Elon Musk Is Dangerously Wrong About Coronavirus and 'Fascism'
I believe we’re all entitled to our opinions.
Except when those opinions are A) factually wrong and B) dangerous to public health.
Tesla CEO Elon Musk expressed an opinion this week that ran afoul of both A and B.
Twitter – not just – was abuzz with Elon’s latest musings. For those who missed it (consider yourself the controversial executive had this to say about the state-ordered shelter-in-place mandates many of us are now living under: “This is the time to think about the future, and also to ask, is it right to infringe upon people’s rights as what is happening right now?”
“I think the people are going to be very angry about this and are very angry. It’s like somebody should be, if somebody wants to stay in the house that’s great, they should be allowed to stay in the house and they should not be compelled to leave. But to say that they cannot leave their house, and they will be arrested if they do, this is fascist. This is not democratic. This is not freedom. Give people back their goddamn freedom.”
He later added: “So the expansion of the shelter in place or as frankly I would call it forcibly imprisoning people in their homes, against all their constitutional rights, but that’s my opinion, and breaking people’s freedoms in ways that are horrible and wrong, and not why people came to America or built this country. What the f—. Excuse me. It’s outrage, it’s an outrage. It will cause great harm not just to Tesla, but to many companies. And while Tesla will weather the storm there are many small companies that will not.”
There’s so much wrong there, I don’t know where to begin. First of all, the shelter-in-place orders in the San Francisco Bay area, where Tesla is located, do not say people cannot leave their homes. Rather, nonessential businesses are closed, certain public areas are closed, and large gatherings are banned.
As far as I know, there is no shelter-in-place order in America that says people cannot leave their homes. Where I live, we are allowed to leave for exercise and walking pets. As well as travel to essential businesses (the grocery store), or to take care of loved ones who need assistance. I believe we’re even allowed to drive for leisure.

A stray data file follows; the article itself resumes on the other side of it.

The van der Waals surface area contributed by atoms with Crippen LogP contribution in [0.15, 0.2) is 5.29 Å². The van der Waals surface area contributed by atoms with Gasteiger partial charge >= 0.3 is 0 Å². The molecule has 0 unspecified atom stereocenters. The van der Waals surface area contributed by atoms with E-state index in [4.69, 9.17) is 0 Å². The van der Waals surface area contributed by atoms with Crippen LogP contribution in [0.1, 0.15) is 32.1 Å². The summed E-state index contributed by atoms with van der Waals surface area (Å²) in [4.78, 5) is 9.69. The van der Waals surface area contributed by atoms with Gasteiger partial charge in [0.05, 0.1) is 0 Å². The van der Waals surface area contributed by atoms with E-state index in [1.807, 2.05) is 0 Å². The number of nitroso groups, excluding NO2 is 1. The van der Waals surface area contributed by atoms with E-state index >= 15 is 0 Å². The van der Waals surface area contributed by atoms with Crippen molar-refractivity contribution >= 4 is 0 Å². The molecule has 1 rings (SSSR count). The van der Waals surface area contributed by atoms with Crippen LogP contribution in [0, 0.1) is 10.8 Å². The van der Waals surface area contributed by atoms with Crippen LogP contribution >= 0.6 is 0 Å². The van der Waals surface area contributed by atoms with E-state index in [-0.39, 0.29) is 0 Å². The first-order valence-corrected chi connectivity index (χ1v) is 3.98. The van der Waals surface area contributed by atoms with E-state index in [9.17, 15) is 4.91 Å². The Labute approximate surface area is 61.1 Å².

Musk is also wrong when he implies shelter-in-place orders are unconstitutional. According to an op-ed published by a news outlet based just up the road from the Bay, The Sacramento Bee, the government has “broad power” to do what needs to be done during a public health crisis to stop a disease. The op-ed, written by a law professor, cites precedent in American history going back to shortly after the Revolutionary War. It also cites the Supreme Court, which has upheld compulsory vaccination and a state’s right to establish quarantines.
He’s also wrong on principle. I may have the right to do whatever I want within the bounds of the law, but I don’t have the right to hurt you in the process. So I don’t have the right to get you sick because I want to get my hair cut. Or because I want the Tesla I bought to get built so I can take delivery.
Finally, Musk doesn’t understand why we need the lockdowns in the first place. We need them because even though roughly 80 percent of coronavirus cases do not lead to hospitalizations, 20 percent do. And that’s enough that our healthcare system would be overwhelmed if we simply let the virus rip through the population. Which not only would lead to more deaths from COVID-19, but also lead to more deaths from other medical issues, since care wouldn’t be available.
Musk tried to back up his point by using data to show that California’s hospitals have plenty of capacity at the moment. But he’s actually accidentally making the opposing point – the hospitals have capacity because social distancing and shelter-in-place orders are slowing the spread of coronavirus. In short, shelter-in-place is doing exactly what it is supposed to do.
Also, we need to socially distance because this virus can be spread by people who don’t know they’re infected, whether they’re asymptomatic (infected but not showing any symptoms) or presymptomatic (infected, but not showing symptoms just yet). It’s hard to quash a virus when it’s not obvious who has it. More testing will help, but we’re not there yet. We stopped SARS in its tracks in part because we knew who had it (it was only contagious once symptoms appeared) and could isolate them from the rest of the population.
Remember, this is a disease that no one was immune to when it made the leap to humans. Even now that some folks have had it and recovered, we don’t know yet what level of immunity, if any, they have, and for how long. Oh, and it doesn’t just affect the elderly and those with underlying conditions. It has hospitalized and even killed perfectly healthy adults in their 20s, 30s, and 40s. Perhaps not as many younger, healthy people have been as hard hit, but enough have to show that just being young and in good shape does not make you immune.
This isn’t the flu. Not only is it literally not the flu – it’s a coronavirus, meaning it belongs to the same group of viruses that in some cases cause the common cold and in other cases cause severe diseases like SARS and MERS – it’s deadlier. Anywhere from a 1 percent to 5 percent case fatality rate. It’s killed more people than the flu does during most flu seasons in a shorter amount of time, and that’s WITH shelter-in-place orders in effect in much of the country.